Ancient Egypt has become synonymous with the golden face of King Tut's tomb, mummies galore and the great pyramids. But sunken treasures? That's usually something left to pirate flicks, not art exhibitions — until now.

"Egypt's Sunken Cities," opening Nov. 4, is on its way to the Minneapolis Institute of Art after three stops in Europe and its U.S. debut at the St. Louis Art Museum. The exhibition centers on the ancient cities of Thonis-Heracleion, which once was the main port of entry to Egypt, and Canopus, the site of temples devoted to the god Osiris. Both disappeared under the waters of the Mediterranean Sea more than 1,200 years ago through a combination of earthquakes and floods, combined with the sheer weight of the temples and statues.

There they rested like buried treasure until the year 2000, when French underwater archaeologist Franck Goddio set out to locate their remains off the Egyptian coast near Alexandria. These cities had been a mystery. The only previous sighting came from a pilot in 1933, after which a couple of items were excavated.

The show brings together Goddio's 20-plus years of discoveries, including more than 200 artifacts such as gold coins, jewelry and bronze vessels, and three 16-foot-tall stone sculptures of a pharaoh, queen and god, each weighing up to 12,000 pounds.

The excavation — and the show — point to an enduring fascination with Egyptian art and culture. A 2003 exhibition at the Art Institute, "Eternal Egypt," ranks among the museum's 10 most attended shows.

"A lot of Egyptian art is about death, mortality and afterlife, and that concerns all of us, whatever the period," said Jan-Lodewijk Grootaers, the institute's curator of African art, who has been overseeing this exhibition. "The show illustrates one of the oldest rituals of Egypt, which is about Osiris, god of afterlife and resurrection."

Bringing this show to Minneapolis is a display of strength and a marvel at the beauty of ancient Egypt.

A crew from France will come to install the show, using pre-made mounts for pieces large and small. The art-experienced rigging company Rocket Crane will conduct placement of the 12,000-pound colossus of a Ptolemaic-era king and an 8,818-pound Ptolemaic queen in the Art Institute lobby. The third colossus, of the god Hapy (9,700 pounds), will be hoisted into the rotunda area. They will be visible from all three levels of the building.

Structural engineers from Meyer Borgman Johnson are working with the museum to make sure these massive figures won't break the floors. The platforms will be reinforced and oversized to distribute the weight.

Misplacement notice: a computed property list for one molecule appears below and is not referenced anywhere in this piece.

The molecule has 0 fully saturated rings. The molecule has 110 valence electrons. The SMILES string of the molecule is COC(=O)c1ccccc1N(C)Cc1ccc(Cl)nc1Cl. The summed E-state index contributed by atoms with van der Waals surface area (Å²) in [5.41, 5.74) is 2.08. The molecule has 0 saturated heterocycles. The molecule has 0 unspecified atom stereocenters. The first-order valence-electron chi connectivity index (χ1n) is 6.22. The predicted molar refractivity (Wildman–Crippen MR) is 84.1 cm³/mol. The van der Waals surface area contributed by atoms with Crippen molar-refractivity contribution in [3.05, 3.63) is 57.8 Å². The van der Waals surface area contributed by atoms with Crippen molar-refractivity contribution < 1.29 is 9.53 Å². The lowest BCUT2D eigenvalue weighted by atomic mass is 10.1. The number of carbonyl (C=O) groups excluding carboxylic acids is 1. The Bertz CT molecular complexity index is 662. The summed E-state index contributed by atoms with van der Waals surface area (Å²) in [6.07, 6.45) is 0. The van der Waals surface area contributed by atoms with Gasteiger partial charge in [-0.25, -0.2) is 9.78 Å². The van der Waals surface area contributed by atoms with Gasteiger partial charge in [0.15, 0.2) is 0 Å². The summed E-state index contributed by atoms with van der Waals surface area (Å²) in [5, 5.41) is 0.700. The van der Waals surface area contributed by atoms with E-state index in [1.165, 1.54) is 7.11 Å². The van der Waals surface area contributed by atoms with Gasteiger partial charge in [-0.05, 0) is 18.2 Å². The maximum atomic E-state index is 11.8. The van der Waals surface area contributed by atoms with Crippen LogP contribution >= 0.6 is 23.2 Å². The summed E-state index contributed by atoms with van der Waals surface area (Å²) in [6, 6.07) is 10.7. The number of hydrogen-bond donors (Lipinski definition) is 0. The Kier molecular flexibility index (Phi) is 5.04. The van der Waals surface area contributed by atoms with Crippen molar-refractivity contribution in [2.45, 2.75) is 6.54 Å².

The museum's exhibitions designer, Michael Lapthorn, is in charge of bringing all of these moving parts together, confirming weights and ensuring that mounts and frames are in tiptop shape.

"For this show I want to do a lot of axial alignments," he said. "You look at the buildings of Egypt and the way the temples were lined up, and you see that the objects were on axes — gods looking at each other, coming around corners and seeing things looking at you."

Lapthorn came to the Art Institute four years ago, after 10 years at the Metropolitan Museum of Art in New York. This is his heaviest show yet, unless you count a miscalculation on some cast iron Buddhas he handled at the Met.

"They were telling me that it was 1,000 pounds," he said. "I was like, 'A cast iron Buddha of that size does not weigh 1,000 pounds.' "

Turned out those Buddhas were actually 1,000 kilograms — 2,200 pounds — and that meant halting the installation to figure out a solution.

There is no mistaking the weight of these colossi. The display will include videos of the underwater excavation. They were uncovered in water that was actually only about 30 feet deep, off the mouth of the Nile River, where the water is turbid and there are strong currents.

"It's kind of a two-faced show — it is about the Egyptian material and the cult of Osiris and the rituals around that," Lapthorn said. "But it is also a really interesting look at underwater archaeology and how did Franck get these pieces. So there is a NatGeo feel to it."

Part of the fascination here is the journey from water to land.

"All the remains of these cities were buried under 10 feet of silt and sand," Grootaers said. "They weren't just visible."

While they will be firmly planted on land for six months, they won't be here indefinitely — a reminder of how many empires have ended, and how many humans have come before us.